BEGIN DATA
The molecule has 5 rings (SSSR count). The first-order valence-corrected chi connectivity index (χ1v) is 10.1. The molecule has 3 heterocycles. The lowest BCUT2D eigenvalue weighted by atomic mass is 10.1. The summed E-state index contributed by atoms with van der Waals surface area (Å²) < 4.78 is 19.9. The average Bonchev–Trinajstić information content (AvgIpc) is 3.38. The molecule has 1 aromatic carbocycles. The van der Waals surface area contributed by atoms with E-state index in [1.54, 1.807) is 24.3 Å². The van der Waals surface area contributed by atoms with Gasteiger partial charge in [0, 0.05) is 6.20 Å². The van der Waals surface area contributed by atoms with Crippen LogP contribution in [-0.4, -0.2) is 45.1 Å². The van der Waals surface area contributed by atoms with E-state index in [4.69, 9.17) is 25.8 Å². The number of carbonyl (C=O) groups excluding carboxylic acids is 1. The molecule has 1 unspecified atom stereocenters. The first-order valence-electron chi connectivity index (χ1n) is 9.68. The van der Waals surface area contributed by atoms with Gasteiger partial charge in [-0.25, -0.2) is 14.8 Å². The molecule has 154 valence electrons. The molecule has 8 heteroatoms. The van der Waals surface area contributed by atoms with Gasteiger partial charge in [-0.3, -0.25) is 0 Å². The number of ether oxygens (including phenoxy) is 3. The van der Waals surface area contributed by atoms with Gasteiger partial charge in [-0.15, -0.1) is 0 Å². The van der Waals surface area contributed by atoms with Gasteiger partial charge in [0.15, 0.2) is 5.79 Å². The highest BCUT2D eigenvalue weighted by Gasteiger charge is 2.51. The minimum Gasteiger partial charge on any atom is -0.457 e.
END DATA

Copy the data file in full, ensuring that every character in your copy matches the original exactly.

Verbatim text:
The molecule has 5 rings (SSSR count). The first-order valence-corrected chi connectivity index (χ1v) is 10.1. The molecule has 3 heterocycles. The lowest BCUT2D eigenvalue weighted by atomic mass is 10.1. The summed E-state index contributed by atoms with van der Waals surface area (Å²) < 4.78 is 19.9. The average Bonchev–Trinajstić information content (AvgIpc) is 3.38. The molecule has 1 aromatic carbocycles. The van der Waals surface area contributed by atoms with E-state index in [1.54, 1.807) is 24.3 Å². The van der Waals surface area contributed by atoms with Gasteiger partial charge in [0, 0.05) is 6.20 Å². The van der Waals surface area contributed by atoms with Crippen LogP contribution in [-0.4, -0.2) is 45.1 Å². The van der Waals surface area contributed by atoms with E-state index in [4.69, 9.17) is 25.8 Å². The number of carbonyl (C=O) groups excluding carboxylic acids is 1. The molecule has 1 unspecified atom stereocenters. The first-order valence-electron chi connectivity index (χ1n) is 9.68. The van der Waals surface area contributed by atoms with Gasteiger partial charge in [-0.25, -0.2) is 14.8 Å². The molecule has 154 valence electrons. The molecule has 8 heteroatoms. The van der Waals surface area contributed by atoms with Gasteiger partial charge in [-0.3, -0.25) is 0 Å². The number of ether oxygens (including phenoxy) is 3. The van der Waals surface area contributed by atoms with Gasteiger partial charge in [-0.15, -0.1) is 0 Å². The van der Waals surface area contributed by atoms with Gasteiger partial charge in [0.15, 0.2) is 5.79 Å². The highest BCUT2D eigenvalue weighted by Gasteiger charge is 2.51. The minimum Gasteiger partial charge on any atom is -0.457 e.